One of Prescott’s early lady pioneers was Alvina Rodriquez Bennett. She and her family migrated from California in 1876.  Descended from distinguished Spanish colonists, Alvina’s ancestors were the Vásquez family, who as members of the notable Anza Expedition arrived in the San Francisco Bay Area in 1776.  In 1839, Alvina’s grandfather, José Tiburcio Vásquez, received a 4400-acre land grant from the Mexican Government.  Today, this land is part of Golden Gate National Park.

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By Fred Veil

The Arizona Miner was not the first newspaper published in the geographical area that would become the Arizona Territory. That distinction belongs to the Weekly Arizonian, a Tubac newspaper that first came on the scene in March, 1859, well before the Territory was officially established by the federal government. The Miner, however, was the newspaper most closely identified with the newly established government of the Territory. In fact, its printing press was brought to Arizona by Territorial Secretary Richard McCormick, who set the Miner up for business at the site of the original Fort Whipple near Del Rio Springs in the early months of 1864.
 

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By Debra Matthews

Around 1760, it was common for a young man to commission a portrait miniaturist for a painting of oil on ivory (about 2”) of themselves to be sent to a lady as a marriage proposal; on the reverse would be an elaborate weave of his hair.  If the offer was accepted the portrait may be worn by the intended on a chain around the neck or as a bracelet. If the portrait was returned, the engagement was refused. The miniature artist would charge about $20.00 for the portrait, an additional charge of $20.00 for a frame or case and the hair work.  Most portrait miniaturist would process all the work themselves.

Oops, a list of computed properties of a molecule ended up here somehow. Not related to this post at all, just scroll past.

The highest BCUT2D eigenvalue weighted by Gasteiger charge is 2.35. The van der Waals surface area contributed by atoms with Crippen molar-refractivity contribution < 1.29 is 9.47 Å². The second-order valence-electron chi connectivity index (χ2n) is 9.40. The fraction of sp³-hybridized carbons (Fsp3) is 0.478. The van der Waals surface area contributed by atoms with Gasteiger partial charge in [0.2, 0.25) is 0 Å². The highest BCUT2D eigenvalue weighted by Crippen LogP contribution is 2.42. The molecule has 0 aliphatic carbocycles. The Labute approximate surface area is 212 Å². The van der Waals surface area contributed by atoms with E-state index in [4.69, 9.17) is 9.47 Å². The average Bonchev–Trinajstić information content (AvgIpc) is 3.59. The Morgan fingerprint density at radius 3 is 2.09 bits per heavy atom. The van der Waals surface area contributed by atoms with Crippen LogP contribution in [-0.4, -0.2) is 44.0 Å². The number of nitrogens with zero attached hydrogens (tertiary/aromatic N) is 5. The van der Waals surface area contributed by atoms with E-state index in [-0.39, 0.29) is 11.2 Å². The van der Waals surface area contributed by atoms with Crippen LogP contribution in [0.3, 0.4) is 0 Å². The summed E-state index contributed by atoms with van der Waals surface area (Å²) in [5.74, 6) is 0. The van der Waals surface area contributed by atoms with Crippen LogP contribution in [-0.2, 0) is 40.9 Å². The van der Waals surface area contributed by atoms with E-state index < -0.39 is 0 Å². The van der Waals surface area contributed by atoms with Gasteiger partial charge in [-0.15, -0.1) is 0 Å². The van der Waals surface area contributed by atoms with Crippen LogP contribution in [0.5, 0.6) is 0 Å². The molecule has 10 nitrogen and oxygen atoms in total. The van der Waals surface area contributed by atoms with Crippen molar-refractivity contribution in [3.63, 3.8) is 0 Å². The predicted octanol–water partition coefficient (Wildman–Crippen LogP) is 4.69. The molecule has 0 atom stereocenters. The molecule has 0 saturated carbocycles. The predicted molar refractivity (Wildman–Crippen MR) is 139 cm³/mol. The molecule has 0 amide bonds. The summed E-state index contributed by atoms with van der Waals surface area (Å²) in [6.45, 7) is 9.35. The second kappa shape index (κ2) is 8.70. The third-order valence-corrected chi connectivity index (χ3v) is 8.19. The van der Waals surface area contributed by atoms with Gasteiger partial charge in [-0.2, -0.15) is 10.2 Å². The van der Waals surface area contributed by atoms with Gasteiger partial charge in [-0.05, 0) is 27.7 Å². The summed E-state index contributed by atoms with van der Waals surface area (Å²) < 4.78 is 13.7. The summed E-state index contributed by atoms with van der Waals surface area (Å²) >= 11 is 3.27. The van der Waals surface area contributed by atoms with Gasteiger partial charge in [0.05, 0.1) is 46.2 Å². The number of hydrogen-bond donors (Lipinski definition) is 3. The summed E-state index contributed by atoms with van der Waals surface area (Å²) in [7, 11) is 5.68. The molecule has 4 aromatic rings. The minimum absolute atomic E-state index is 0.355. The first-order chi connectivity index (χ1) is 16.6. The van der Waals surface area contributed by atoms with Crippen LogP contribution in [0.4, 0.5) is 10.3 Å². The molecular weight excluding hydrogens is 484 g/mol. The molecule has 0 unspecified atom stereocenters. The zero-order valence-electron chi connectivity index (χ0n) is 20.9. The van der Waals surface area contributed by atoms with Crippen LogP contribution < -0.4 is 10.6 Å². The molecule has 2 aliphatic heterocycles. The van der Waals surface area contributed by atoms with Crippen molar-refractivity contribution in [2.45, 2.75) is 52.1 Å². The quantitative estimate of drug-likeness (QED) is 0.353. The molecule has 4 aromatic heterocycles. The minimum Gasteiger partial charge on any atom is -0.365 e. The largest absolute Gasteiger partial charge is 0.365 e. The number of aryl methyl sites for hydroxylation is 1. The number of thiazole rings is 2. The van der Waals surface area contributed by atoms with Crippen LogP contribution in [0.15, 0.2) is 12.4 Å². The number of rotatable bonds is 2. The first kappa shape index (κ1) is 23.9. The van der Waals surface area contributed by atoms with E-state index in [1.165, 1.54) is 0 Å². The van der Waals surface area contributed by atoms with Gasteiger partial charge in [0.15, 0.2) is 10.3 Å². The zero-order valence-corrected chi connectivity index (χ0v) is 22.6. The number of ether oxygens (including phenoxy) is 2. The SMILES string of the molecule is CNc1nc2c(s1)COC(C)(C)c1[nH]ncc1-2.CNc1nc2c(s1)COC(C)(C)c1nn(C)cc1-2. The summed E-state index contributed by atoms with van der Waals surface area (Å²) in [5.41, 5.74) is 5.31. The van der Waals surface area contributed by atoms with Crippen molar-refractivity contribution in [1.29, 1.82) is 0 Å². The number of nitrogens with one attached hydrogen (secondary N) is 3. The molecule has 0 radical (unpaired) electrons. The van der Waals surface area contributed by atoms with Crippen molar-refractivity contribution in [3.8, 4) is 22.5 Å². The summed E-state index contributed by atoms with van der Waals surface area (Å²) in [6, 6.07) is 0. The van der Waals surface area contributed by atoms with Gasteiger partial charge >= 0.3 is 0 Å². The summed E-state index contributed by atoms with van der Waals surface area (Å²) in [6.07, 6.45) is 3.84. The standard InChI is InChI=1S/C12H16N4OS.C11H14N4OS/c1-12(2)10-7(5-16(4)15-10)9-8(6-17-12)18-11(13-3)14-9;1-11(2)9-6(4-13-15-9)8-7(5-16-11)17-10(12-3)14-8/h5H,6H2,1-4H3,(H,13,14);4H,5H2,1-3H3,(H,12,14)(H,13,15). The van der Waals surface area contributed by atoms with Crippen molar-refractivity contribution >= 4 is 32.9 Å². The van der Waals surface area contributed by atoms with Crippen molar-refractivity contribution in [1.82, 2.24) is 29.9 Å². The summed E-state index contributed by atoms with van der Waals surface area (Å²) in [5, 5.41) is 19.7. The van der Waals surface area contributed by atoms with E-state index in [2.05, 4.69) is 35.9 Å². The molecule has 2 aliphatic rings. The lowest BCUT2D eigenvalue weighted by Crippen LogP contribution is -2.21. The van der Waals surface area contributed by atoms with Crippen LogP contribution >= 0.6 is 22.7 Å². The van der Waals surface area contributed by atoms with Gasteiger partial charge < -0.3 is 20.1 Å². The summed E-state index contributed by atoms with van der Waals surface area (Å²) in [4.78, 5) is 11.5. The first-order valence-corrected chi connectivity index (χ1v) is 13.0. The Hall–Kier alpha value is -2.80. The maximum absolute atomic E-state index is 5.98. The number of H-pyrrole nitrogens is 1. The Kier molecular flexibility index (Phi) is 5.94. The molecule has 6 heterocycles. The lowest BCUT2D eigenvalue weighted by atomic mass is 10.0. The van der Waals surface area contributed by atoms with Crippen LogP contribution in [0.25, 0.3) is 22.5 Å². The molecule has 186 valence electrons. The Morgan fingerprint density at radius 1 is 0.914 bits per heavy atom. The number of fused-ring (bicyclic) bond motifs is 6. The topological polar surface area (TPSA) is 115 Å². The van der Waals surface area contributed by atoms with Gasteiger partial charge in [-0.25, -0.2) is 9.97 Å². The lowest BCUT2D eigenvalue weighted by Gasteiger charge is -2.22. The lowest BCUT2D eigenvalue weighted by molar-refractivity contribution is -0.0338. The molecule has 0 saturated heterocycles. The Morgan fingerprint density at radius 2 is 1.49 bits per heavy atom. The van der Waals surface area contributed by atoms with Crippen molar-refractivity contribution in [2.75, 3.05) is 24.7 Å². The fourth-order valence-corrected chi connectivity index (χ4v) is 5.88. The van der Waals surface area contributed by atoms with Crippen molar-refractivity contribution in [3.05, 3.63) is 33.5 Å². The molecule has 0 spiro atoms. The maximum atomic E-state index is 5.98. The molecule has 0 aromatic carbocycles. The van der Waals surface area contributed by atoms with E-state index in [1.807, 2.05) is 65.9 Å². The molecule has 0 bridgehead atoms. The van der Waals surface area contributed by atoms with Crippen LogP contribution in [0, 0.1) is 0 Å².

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By Ricky Erway

Frank Morrell Murphy was born in Maine in 1854, raised in Wisconsin, and moved as a young man to Santa Rosa, California, where he worked at a hotel and as a stagecoach driver.  He came to Prescott in 1878 when he was 23 years old.  He found work in a haberdashery at Thomas Bray & Co and encouraged his brother, Nathan Oakes Murphy, to join him in 1883.  Nathan became governor of the Arizona Territory in 1892-1893 and 1898-1902.
 

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By Murray Smolens

Old Bill Williams was in a quandary. It was November 1848; snow was early and deep in the mountains of the West. John C. Frémont, the famous “Pathfinder,” was determined to find a route for a transcontinental railroad through the Rockies. He had already been warned by eastbound travelers not to proceed, but the Pathfinder was stubborn. Unable to find old pal Kit Carson to lead or to persuade any other reliable guide to help, he ran into Old Bill in Pueblo (in present-day Colorado) who was recuperating from a clash with his old friends, the Utes, and their Apache allies. Frémont wouldn’t take no for an answer, double-dog-daring the 61-year-old mountain man into a decision that resulted in disaster.
 

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Items 1 to 10 of 1060 total